We’ve all done the dance around a charity worker. Often this dance involves trying not to make eye contact, or maybe looking at your phone, sometimes you might even speak to them with a blunt “I don’t want what you’re selling.”  I’ll even fess up to doing the dance. For example, there was this one time when I was in Montreal. A charity worker asked me something in French. Thinking I’d get out of it Scott free I simply said, “sorry I don’t speak French.” Before I had time to congratulate myself for this great escape plan, she replied in English, asking me to sign some partition. GAH you can’t escape them!

But what if I told you sometimes they’re not that bad? Would ya’ll believe me? Recently I found myself in a situation where I was talking to a charity worker. He was nice. He was from Ireland and thats about all I can remember. However, in the 10 minutes that we spoke we bonded on a human level. We spoke about TV, about the environment, politics, travel, and student life. I’m far to skeptical to believe that he had any interest in my life, but it felt good to engage with a charity worker for once, instead of fleeing their clutches.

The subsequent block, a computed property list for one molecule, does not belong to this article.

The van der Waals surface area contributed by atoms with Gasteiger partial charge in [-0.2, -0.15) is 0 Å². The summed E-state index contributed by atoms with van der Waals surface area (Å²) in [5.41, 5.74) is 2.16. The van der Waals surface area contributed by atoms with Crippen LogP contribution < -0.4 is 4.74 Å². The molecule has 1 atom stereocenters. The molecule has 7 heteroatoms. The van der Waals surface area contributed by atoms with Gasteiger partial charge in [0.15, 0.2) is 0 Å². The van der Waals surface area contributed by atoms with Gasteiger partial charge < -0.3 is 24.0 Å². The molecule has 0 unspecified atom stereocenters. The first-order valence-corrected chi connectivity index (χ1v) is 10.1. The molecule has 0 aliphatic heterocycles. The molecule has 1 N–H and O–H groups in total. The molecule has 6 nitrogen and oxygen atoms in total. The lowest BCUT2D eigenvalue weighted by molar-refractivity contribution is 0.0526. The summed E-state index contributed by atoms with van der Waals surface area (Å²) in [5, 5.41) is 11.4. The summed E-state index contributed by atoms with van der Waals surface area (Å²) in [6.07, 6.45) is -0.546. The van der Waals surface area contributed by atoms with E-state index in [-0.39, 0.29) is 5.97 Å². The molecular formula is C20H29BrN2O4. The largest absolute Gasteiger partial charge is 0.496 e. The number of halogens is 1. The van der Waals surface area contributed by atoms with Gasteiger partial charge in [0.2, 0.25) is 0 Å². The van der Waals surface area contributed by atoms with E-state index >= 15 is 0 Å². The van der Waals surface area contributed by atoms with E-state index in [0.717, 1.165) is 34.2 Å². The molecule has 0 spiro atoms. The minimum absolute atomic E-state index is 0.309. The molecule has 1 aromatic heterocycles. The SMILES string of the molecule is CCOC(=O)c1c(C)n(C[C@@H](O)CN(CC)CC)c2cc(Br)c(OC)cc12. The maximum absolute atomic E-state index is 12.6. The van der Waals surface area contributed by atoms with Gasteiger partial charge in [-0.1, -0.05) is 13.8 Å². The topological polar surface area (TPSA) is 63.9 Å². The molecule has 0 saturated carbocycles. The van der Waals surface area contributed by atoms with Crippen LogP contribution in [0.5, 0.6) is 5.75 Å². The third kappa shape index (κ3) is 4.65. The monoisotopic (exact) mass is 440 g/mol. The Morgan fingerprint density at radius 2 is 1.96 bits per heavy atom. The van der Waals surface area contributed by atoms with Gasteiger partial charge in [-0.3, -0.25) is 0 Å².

All was going well in out conversation until he started the conversation of money and donations. From the very beginning I knew this conversation wasn’t going to lead this way, thats why I politely declined stating I support other charities and I didn’t have available funds to give any more. Then this bloke started really begging hard, using things we spoke about in our conversations against me. So I walked.

I know it is the charity workers job to help raise money for a cause, as well as raise awareness. However, I feel that maybe the two need to be separated. Of course what I’m going to propose would only happen in a world where charities would have enough money to run full operations and investigations all the time (If only we could live in this dream world). If we had charity workers who lobby the public and help inform and sway the public as well as a bunch of money grabbing soul munchers, maybe we’d have a much better opinion of charity workers and charities in general?

I mean its a farfetched idea but ideas start conversations and I’m 100% pro conversation (you could even say that I’m a conversationalist). If we had more conversations over things that matter to this world then we’d have a better informed world, a stronger opinionated world, and a world full of people talking. The more people talking, the better.

Wanderlust

Before my visit to the USA, I never believed in such things like Wanderlust or the Travel Bug. Then again before the USA I’d never travelled as extensively as I did in those 7 weeks.